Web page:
Not available in 2016/17
GV4E3      Half Unit
Democratisation, Conflict and Statebuilding

This information is for the 2016/17 session.

Teacher responsible

Prof James Hughes CON5.05


This course is available on the MSc in Conflict Studies. This course is available with permission as an outside option to students on other programmes where regulations permit.


This course is a recommended paper 2 option for the MSc Conflict Studies. Preference is given in the first instance to Conflict Studies students, and then, if there is space, to Global Politics students. This course is capped at two groups and requires that students (regardless of Department or MSc programme) apply via the department's capped course process.The deadline for receipt of applications will likely be between Friday 25 September and Friday 9 October 2015, depending on the course. The exact deadline for applications will be confirmed at your programme induction.

Course content

This course provides a theoretically informed assessment and critique of the debates on the relationship between democratization, violent conflict and state-building. It seeks to explain why some state-building projects have succeeded while others failed or are failing. Case studies will be drawn from post-communist Europe and Eurasia, principally focusing on the Western Balkans, North and South Caucasus, and Central Asia, including Afghanistan. Themes considered include: state collapse of the USSR and Yugoslavia, theories and forms of state-building, democratization, nationalism and nation-state building, internal armed conflicts; conceptualising 'failed state'; nationalist mobilisation and the 'nationalising' state; 'ethnic democracies'; authoritarian state-building; secession and national and ethnic conflict management; the political economy of armed conflicts; democracy promotion, international conditionality and intervention, in particular by the EU and U.S. ; the politics and security challenges posed by 'frozen conflicts'. As an LSE Moodle course, most of the weekly essential readings are available online.


15 hours of lectures and 15 hours of seminars in the LT. 1 hour and 30 minutes of lectures in the ST.


Please note that in the 2015-16 session this course will be taught in an intensified manner over 6 weeks instead of 11 weeks.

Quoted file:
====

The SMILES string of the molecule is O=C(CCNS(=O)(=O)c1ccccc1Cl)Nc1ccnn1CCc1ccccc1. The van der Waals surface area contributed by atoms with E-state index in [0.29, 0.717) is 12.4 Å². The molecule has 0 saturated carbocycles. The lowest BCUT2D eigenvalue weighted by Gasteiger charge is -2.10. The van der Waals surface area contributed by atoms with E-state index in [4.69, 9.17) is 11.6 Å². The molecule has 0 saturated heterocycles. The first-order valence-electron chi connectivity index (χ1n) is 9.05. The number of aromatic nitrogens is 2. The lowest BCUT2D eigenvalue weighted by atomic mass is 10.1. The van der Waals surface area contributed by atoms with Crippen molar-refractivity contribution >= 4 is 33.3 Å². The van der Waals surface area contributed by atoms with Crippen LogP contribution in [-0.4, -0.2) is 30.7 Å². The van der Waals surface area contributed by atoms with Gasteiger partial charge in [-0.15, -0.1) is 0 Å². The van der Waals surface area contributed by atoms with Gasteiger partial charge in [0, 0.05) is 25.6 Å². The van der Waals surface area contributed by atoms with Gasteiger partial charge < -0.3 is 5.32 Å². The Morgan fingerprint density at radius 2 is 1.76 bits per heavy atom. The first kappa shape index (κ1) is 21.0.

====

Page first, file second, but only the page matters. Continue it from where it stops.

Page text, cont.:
There will be a reading week in week 6 of the LT for private study, assessment preparation and other support activities.

Formative coursework

Students are expected to submit one essay outline (1000 words) in preparation for the assessed essay, and prepare one group seminar presentation.

Indicative reading

David Laitin, Nations, States and Violence, Oxford, 2007; Philip G. Roeder and Donald Rothchild eds, Sustainable Peace. Power and Democracy after Civil Wars, Cornell, 2005; James Hughes, Chechnya. From Nationalism to Jihad, Penn Press, 2007; Gwendolyn Sasse, The Crimea Question. Identity, Transition and Conflict, Harvard, 2007; James Hughes & Gwendolyn Sasse (Eds), Ethnicity and Territory in the Former Soviet Union, Routledge, 2001; Christoph Zurcher, The Post-Soviet Wars: Rebellion, Ethnic Conflict, and Nationhood in the Caucasus, New York University Press, 2007; David Chandler, From Kosovo to Kabul: Human Rights and International Intervention, Pluto, 2002; David Chandler, Empire in Denial. The Politics of State-Building, Pluto, 2006; Jan Koehler and Christoph Zurcher eds, Potentials of Disorder Explaining Conflict and Stability in the Caucasus and in the Former Yugoslavia, Manchester, 2003.


Essay (100%, 5000 words).

Student performance results

(2012/13 - 2014/15 combined)

Classification % of students
Distinction 21.4
Merit 64.3
Pass 14.3
Fail 0

Key facts

Department: Government

Total students 2015/16: 16

Average class size 2015/16: 8

Controlled access 2015/16: Yes

Value: Half Unit

Guidelines for interpreting course guide information

Personal development skills

  • Self-management
  • Problem solving
  • Communication